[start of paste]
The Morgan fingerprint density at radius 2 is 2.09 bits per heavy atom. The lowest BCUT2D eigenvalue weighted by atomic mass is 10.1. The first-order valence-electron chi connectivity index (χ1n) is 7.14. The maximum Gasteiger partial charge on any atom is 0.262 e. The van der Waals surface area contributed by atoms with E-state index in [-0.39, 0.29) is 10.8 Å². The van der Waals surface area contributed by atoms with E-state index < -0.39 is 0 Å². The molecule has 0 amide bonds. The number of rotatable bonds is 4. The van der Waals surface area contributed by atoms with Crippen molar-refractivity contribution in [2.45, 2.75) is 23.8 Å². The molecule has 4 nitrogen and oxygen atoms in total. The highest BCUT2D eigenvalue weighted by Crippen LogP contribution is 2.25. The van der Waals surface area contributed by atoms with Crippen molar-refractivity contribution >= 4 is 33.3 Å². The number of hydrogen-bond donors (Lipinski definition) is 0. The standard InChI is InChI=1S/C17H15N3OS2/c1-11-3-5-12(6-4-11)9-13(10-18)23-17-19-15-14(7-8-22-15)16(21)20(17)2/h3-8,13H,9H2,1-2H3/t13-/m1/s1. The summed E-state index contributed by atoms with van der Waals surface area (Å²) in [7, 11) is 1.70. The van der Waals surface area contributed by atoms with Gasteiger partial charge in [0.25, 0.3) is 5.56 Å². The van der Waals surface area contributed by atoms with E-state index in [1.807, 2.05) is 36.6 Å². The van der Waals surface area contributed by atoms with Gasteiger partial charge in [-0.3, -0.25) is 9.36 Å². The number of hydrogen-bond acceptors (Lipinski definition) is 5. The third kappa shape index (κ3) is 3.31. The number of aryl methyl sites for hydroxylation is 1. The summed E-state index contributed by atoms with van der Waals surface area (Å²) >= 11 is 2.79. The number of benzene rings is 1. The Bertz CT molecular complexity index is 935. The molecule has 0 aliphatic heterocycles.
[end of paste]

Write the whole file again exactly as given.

The Morgan fingerprint density at radius 2 is 2.09 bits per heavy atom. The lowest BCUT2D eigenvalue weighted by atomic mass is 10.1. The first-order valence-electron chi connectivity index (χ1n) is 7.14. The maximum Gasteiger partial charge on any atom is 0.262 e. The van der Waals surface area contributed by atoms with E-state index in [-0.39, 0.29) is 10.8 Å². The van der Waals surface area contributed by atoms with E-state index < -0.39 is 0 Å². The molecule has 0 amide bonds. The number of rotatable bonds is 4. The van der Waals surface area contributed by atoms with Crippen molar-refractivity contribution in [2.45, 2.75) is 23.8 Å². The molecule has 4 nitrogen and oxygen atoms in total. The highest BCUT2D eigenvalue weighted by Crippen LogP contribution is 2.25. The van der Waals surface area contributed by atoms with Crippen molar-refractivity contribution >= 4 is 33.3 Å². The number of hydrogen-bond donors (Lipinski definition) is 0. The standard InChI is InChI=1S/C17H15N3OS2/c1-11-3-5-12(6-4-11)9-13(10-18)23-17-19-15-14(7-8-22-15)16(21)20(17)2/h3-8,13H,9H2,1-2H3/t13-/m1/s1. The summed E-state index contributed by atoms with van der Waals surface area (Å²) in [7, 11) is 1.70. The van der Waals surface area contributed by atoms with Gasteiger partial charge in [0.25, 0.3) is 5.56 Å². The van der Waals surface area contributed by atoms with E-state index in [1.807, 2.05) is 36.6 Å². The van der Waals surface area contributed by atoms with Gasteiger partial charge in [-0.3, -0.25) is 9.36 Å². The number of hydrogen-bond acceptors (Lipinski definition) is 5. The third kappa shape index (κ3) is 3.31. The number of aryl methyl sites for hydroxylation is 1. The summed E-state index contributed by atoms with van der Waals surface area (Å²) >= 11 is 2.79. The number of benzene rings is 1. The Bertz CT molecular complexity index is 935. The molecule has 0 aliphatic heterocycles.